WordPress keep reminding me that I need to keep blogging, to increase the monitisation of my site. I’ve already added an “icon” so that people will recognise the site in their browser. I’m getting a bit out of my technical depth here, so I’ll quit whilst I think I’m ahead. Riff Raff and I have had 15 visitors today! Wow! We’ll soon be going viral, even though there’s nothing to report.
Well, that’s not quite true. I spent a day or so last week, whilst waiting in vain for the wind to drop a bit*, trying to fit the tent. Regular readers may recall that I picked this up from a sailmaker in Poole a couple of weeks ago. This tent can be likened to a huge pram hood, with hoop frames made of short lengths of stainless steel that slot together and a canvass (or similar) top and sides. No instructions were supplied for the fitting, so it took a lot of trial and error to get all the pieces of metal put together in the right order and mounted on the boat. Pieces of wood had to be obtained (Utile, of course) from a local timber merchant, flexible sealant from a chandlery), the Workmate assembled, measurements taken saws, planes and drills used and, hey presto, as if by magic the frame was fitted.
When the cover was applied, it was clearly fitted in not quite the right place so the whole exercise had to be repeated. O er – moving the position of the wooden mountings meant using a cheese wire to unseat the ones in the wrong place and this revealed a slight flaw in the layup of the composite material forming the cockpit coaming. A 1 x 1.5 inch strip of the gel coat came away with the wood, revealing a layer of glass fibre lay up that was free of polymer……… Oops I hope there’s not more like that in the rest of the hull.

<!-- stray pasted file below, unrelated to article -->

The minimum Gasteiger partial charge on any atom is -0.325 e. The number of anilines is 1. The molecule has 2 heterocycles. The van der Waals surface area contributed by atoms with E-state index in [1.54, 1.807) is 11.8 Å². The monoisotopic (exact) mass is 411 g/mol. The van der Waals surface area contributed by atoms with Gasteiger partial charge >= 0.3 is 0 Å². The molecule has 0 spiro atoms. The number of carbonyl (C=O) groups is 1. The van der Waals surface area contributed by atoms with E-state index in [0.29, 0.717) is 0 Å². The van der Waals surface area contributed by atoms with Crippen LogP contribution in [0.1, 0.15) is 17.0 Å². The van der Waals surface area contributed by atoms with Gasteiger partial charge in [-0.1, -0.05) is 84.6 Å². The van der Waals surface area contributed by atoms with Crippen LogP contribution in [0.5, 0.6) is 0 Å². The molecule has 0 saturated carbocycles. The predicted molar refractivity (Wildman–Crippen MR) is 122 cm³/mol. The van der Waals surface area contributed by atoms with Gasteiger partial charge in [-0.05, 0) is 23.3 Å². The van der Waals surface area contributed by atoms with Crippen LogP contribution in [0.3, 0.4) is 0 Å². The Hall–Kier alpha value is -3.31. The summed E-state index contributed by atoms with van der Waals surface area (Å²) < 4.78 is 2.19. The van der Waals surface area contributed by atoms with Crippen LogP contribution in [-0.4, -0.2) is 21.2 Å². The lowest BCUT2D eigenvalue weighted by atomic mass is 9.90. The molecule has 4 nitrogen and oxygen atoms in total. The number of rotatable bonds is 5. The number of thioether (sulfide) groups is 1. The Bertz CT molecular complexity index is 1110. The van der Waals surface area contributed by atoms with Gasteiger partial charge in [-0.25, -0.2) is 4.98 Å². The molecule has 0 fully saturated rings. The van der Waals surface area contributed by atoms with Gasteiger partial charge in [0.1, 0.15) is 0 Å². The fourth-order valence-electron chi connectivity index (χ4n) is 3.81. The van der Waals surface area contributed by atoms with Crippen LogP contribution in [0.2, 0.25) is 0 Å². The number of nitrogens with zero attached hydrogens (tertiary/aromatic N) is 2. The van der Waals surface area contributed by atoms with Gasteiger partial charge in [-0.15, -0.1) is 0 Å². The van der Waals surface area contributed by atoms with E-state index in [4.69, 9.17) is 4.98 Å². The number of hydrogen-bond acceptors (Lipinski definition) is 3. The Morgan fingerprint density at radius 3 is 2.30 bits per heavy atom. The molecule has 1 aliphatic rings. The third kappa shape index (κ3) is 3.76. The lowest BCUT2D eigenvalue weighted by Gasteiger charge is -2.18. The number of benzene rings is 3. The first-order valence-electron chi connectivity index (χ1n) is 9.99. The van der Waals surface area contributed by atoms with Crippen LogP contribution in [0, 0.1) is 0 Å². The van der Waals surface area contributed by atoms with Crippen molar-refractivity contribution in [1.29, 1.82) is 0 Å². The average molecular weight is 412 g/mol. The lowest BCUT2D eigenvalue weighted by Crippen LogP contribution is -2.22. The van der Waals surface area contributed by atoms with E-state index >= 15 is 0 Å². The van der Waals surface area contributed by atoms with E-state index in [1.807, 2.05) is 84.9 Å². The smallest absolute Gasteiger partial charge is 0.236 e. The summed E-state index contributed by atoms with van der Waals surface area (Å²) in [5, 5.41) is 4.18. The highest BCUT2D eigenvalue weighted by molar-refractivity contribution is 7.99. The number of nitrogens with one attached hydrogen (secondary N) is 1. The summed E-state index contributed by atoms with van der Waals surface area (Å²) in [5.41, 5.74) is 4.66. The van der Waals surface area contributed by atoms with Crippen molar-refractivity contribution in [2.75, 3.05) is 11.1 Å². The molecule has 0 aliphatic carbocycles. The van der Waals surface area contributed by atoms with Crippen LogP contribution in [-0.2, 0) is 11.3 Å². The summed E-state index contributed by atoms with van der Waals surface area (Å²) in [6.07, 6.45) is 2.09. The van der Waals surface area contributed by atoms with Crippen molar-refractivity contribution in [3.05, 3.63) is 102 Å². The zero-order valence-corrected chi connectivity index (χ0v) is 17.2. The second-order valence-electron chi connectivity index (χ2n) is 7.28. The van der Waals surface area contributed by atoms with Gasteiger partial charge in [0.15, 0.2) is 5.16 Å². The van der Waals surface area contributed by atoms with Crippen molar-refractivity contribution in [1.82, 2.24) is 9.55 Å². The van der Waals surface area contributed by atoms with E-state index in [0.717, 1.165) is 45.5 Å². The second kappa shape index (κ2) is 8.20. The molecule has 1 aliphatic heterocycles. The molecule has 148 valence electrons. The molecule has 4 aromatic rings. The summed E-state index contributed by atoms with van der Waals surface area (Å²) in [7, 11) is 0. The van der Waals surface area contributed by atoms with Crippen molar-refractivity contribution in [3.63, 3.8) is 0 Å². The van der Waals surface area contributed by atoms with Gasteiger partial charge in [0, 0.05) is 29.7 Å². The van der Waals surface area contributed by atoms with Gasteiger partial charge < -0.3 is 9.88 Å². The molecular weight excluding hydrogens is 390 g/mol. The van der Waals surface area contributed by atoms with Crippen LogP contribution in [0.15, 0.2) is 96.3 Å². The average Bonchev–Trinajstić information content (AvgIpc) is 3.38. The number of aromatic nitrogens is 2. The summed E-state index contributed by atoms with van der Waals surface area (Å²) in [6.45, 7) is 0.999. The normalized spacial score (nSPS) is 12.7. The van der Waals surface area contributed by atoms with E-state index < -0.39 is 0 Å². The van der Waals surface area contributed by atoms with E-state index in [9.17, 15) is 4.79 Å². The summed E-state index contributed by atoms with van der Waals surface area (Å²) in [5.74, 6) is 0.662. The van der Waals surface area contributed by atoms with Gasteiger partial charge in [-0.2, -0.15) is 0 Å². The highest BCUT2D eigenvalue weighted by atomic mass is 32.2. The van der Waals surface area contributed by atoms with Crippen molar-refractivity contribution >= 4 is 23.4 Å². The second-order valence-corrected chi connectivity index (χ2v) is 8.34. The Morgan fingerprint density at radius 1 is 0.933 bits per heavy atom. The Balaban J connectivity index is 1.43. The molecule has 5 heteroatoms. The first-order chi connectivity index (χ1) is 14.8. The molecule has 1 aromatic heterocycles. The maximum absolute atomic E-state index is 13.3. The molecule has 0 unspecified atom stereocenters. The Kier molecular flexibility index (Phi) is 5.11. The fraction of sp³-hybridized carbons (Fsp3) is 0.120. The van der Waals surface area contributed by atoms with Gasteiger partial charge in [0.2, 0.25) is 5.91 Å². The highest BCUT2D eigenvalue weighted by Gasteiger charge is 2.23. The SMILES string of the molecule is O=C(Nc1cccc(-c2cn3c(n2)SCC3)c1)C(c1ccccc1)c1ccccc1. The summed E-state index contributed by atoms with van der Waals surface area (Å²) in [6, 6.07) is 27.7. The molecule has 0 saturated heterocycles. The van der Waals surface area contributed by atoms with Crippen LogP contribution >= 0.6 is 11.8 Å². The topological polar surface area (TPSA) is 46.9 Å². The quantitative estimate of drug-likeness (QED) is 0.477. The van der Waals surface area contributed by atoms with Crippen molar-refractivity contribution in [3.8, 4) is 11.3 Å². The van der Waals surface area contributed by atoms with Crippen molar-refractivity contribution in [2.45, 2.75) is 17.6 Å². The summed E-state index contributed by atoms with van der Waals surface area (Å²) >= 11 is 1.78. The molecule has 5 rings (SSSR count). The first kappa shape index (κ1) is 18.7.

Fixing this delayed things a bit and I had just finished putting in place the new wooden mounts when the wind obligingly dropped. So we went sailing for an hour or so. Then the rain started and it was time to come home. The tent is still not fully fitted.
Read more about it (and see some pictures (but not of the defective lay up)) in the next episode………
* I’ve become a bit of wimp and must get over it. When I took VAgabond round Britain, I wouldn’t sail if there was an F6** or above in the forecast. Recently I seem tp have slipped to F5
** Beaufort force for the wind strength. Admiral Beaufort documented this wind strength scale in 1805. I’ve discovered that it wasn’t invented by him – there had been others before him but he was the man who persuaded the British Admiralty to officially adopt it ***. in 1835. You can read more about it at: https://en.wikipedia.org/wiki/Beaufort_scale
*** Well, he was an Admiral, after all